That night I found myself plagued by strange nightmares: of swimming in the sea, the water juicy green and lapping warm against my face as I fought to stay afloat and looked all around to find myself nowhere near land. I spit out the impossibly salty water and tried not to panic, tried not to think about the immensity of it all around me. Then my fingers brushed against something. It swirled, full of weight, like a water-soaked bridal veil. Then another and another and another—on my arms, on my legs, wrapping themselves like wet hair over my body, tendrils of plastic wrapping around my limbs, pulling me down into the indifferent and noiseless dark…
I woke with a start. The pillow was clammy with sweat. Tammy was gone. I looked over to my left at the empty spot where she had been, the sheets still smooth from her body. In another year she would be dead.
I got up, walked into the bathroom and shat, a real good one. Then I took a shower. The water coursing down on my head was tepid, just the way I like it. I like everything lukewarm: my food and my showers and my coffee. I stood there in the shower and looked down at myself: at the swollen middle-aged belly, at the disturbing sponge of pubic hair, at the thousands of freckles on my arms from a sunburnt summer outing so many years ago. I looked at the freckles and thought about skin cancer, how a day on the beach in 1985 can kill you decades later. So many things can get you. The water coursed down over my head and the feeling of unease from the dream returned. Christ. I turned the water off and dried off.
In the kitchen the cats were waiting. I filled their food bowls and they commenced their usual mode of behavior: eating. Later on they would shit. Then they would sleep.
I ate some eggs and toast, drank a couple of Diet Cokes, and went out on the balcony with the one-hitter and the little baggie of weed. More of the street scene, the squirrel; then I opened the sliding glass door and walked inside and sat at the old Gateway for awhile, waiting.
That night Tammy came over again with a big cast iron pot and a cloth bag full of vegetables and a roasting chicken.
“Everything okay? You seem a little out of it. Even more than usual.”
“I’m all right. What did you bring?”
“I’m going to make you a nice chicken dish. Here—open a bottle of wine.”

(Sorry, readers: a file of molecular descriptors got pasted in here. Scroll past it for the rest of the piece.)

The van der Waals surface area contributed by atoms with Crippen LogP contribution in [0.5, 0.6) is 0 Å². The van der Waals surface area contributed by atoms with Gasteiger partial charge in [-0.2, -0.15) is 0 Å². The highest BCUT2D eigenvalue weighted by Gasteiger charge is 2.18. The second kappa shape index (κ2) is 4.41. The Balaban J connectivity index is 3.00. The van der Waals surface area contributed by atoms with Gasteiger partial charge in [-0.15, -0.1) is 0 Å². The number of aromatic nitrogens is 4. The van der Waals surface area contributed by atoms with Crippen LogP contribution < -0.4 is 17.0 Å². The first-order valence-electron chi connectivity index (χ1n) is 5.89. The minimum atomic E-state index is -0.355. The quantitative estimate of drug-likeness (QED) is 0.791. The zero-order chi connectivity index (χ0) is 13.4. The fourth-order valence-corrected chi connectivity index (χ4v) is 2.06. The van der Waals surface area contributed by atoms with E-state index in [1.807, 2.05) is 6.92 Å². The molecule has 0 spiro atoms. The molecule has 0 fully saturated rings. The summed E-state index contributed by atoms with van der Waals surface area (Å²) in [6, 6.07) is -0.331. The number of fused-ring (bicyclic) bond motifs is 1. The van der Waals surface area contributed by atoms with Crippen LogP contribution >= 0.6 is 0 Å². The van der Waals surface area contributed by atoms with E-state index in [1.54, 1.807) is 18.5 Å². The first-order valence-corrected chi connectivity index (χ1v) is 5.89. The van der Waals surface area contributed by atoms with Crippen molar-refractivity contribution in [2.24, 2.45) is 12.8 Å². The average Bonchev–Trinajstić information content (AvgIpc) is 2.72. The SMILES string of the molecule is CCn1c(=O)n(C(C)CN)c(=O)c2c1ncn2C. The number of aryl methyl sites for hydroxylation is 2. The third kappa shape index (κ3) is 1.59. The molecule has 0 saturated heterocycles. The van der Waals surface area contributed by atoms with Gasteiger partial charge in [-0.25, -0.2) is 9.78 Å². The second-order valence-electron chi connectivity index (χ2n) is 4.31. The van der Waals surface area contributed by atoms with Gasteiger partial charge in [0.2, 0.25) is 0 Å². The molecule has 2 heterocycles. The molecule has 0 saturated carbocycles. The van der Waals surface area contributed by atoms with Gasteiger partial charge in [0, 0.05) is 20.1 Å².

I uncorked the bottle and poured a couple of glasses while she took all the stuff out of the bag and set it on the counter.
“Shit!” she said.
“Yeah, this wine’s not the greatest.”
“It’s not that. I left a bunch of stuff at home. I need fresh thyme…mushrooms…heavy cream…”
“Don’t sweat it. I’ll run over to Jons and pick that stuff up.”
“Are you sure?”
“Absolutely. I could stand to get a little fresh air.”
“Okay, let me make you a list…”
While she wrote the list I put on my windbreaker and sunglasses and baseball cap. My usual outfit. I looked like I was about to rob a bank.
“When you go to the store? Don’t forget to use these.”
She handed me two little bundles—little balls of hot pink nylon drawn tight with string. “What the hell are these?”
“Are they for carrying hubcaps?”
“Racist jokes as usual…no, take a look.”
With one deft move she unfolded one of the pink balls. It became a bag, a big one. Then with another flick of the wrist she folded the thing back into itself. The thing could fit in one’s pocket. Nifty.
“See? There’s no need to use those horrible plastic bags.”
“I know. They are destroying our world.”
“Don’t be sarcastic. It’s a small thing, but it’s important to me. Is it really too much for you to use the Chico Bags?”
“Not at all. Except that they’re hot pink. I don’t know how I feel about that.”
“Don’t tell me your manhood is threatened by your carrying a pink bag.”
“Something like that. Forget it.”
I walked up Foothill Boulevard, past the bums passed out in doorways and the gangs of balding Armenian men smoking and the dillapidated Laundromat and the Salvadoran joint that serves greasy plantain burritos and then into the grocery store, Chico Bags nestled in my pocket, my hand resting on the cool surface of the nylon, comforted somehow by the feel of it on my fingertips.
This place on Foothill is one of the last major grocers in town with a full-service butcher. The air reeks of stale blood and old dust. The place could stand a good cleaning, frankly, and I wouldn’t shop there at all if it weren’t for the ridiculously cheap produce: avocados 4 for a dollar, bell peppers 99 cents a pound. Sure, you’ve got to scrub the stuff with a wire brush to remove all the fecal residue—but who can resist those kinds of prices?